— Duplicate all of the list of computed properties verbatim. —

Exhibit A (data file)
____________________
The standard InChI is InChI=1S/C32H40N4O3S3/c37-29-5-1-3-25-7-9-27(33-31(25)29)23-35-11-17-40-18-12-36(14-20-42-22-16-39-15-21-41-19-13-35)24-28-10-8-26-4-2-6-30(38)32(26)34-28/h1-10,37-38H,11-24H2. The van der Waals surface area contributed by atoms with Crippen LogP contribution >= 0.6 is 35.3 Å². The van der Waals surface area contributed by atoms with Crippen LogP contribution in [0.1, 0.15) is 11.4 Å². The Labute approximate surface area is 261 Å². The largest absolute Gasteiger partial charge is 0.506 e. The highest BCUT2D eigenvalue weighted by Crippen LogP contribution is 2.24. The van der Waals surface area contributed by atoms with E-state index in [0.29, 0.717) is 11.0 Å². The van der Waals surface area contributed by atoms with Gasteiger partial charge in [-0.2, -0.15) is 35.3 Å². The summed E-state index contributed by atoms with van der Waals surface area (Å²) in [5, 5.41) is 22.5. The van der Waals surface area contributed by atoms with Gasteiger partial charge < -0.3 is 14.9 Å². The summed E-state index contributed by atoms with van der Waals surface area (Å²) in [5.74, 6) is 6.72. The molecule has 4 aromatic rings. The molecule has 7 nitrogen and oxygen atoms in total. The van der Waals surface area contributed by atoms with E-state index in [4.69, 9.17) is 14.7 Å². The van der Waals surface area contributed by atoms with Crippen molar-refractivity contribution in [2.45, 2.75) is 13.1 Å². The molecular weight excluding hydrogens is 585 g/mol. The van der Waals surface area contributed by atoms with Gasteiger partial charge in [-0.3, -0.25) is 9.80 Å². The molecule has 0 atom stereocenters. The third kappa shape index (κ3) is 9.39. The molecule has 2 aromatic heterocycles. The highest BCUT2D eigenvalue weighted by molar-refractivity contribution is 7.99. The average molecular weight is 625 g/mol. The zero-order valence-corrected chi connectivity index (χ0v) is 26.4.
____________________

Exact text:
The standard InChI is InChI=1S/C32H40N4O3S3/c37-29-5-1-3-25-7-9-27(33-31(25)29)23-35-11-17-40-18-12-36(14-20-42-22-16-39-15-21-41-19-13-35)24-28-10-8-26-4-2-6-30(38)32(26)34-28/h1-10,37-38H,11-24H2. The van der Waals surface area contributed by atoms with Crippen LogP contribution >= 0.6 is 35.3 Å². The van der Waals surface area contributed by atoms with Crippen LogP contribution in [0.1, 0.15) is 11.4 Å². The Labute approximate surface area is 261 Å². The largest absolute Gasteiger partial charge is 0.506 e. The highest BCUT2D eigenvalue weighted by Crippen LogP contribution is 2.24. The van der Waals surface area contributed by atoms with E-state index in [0.29, 0.717) is 11.0 Å². The van der Waals surface area contributed by atoms with Gasteiger partial charge in [-0.2, -0.15) is 35.3 Å². The summed E-state index contributed by atoms with van der Waals surface area (Å²) in [5, 5.41) is 22.5. The van der Waals surface area contributed by atoms with Gasteiger partial charge < -0.3 is 14.9 Å². The summed E-state index contributed by atoms with van der Waals surface area (Å²) in [5.74, 6) is 6.72. The molecule has 4 aromatic rings. The molecule has 7 nitrogen and oxygen atoms in total. The van der Waals surface area contributed by atoms with E-state index in [4.69, 9.17) is 14.7 Å². The van der Waals surface area contributed by atoms with Crippen molar-refractivity contribution in [2.45, 2.75) is 13.1 Å². The molecular weight excluding hydrogens is 585 g/mol. The van der Waals surface area contributed by atoms with Gasteiger partial charge in [-0.3, -0.25) is 9.80 Å². The molecule has 0 atom stereocenters. The third kappa shape index (κ3) is 9.39. The molecule has 2 aromatic heterocycles. The highest BCUT2D eigenvalue weighted by molar-refractivity contribution is 7.99. The average molecular weight is 625 g/mol. The zero-order valence-corrected chi connectivity index (χ0v) is 26.4.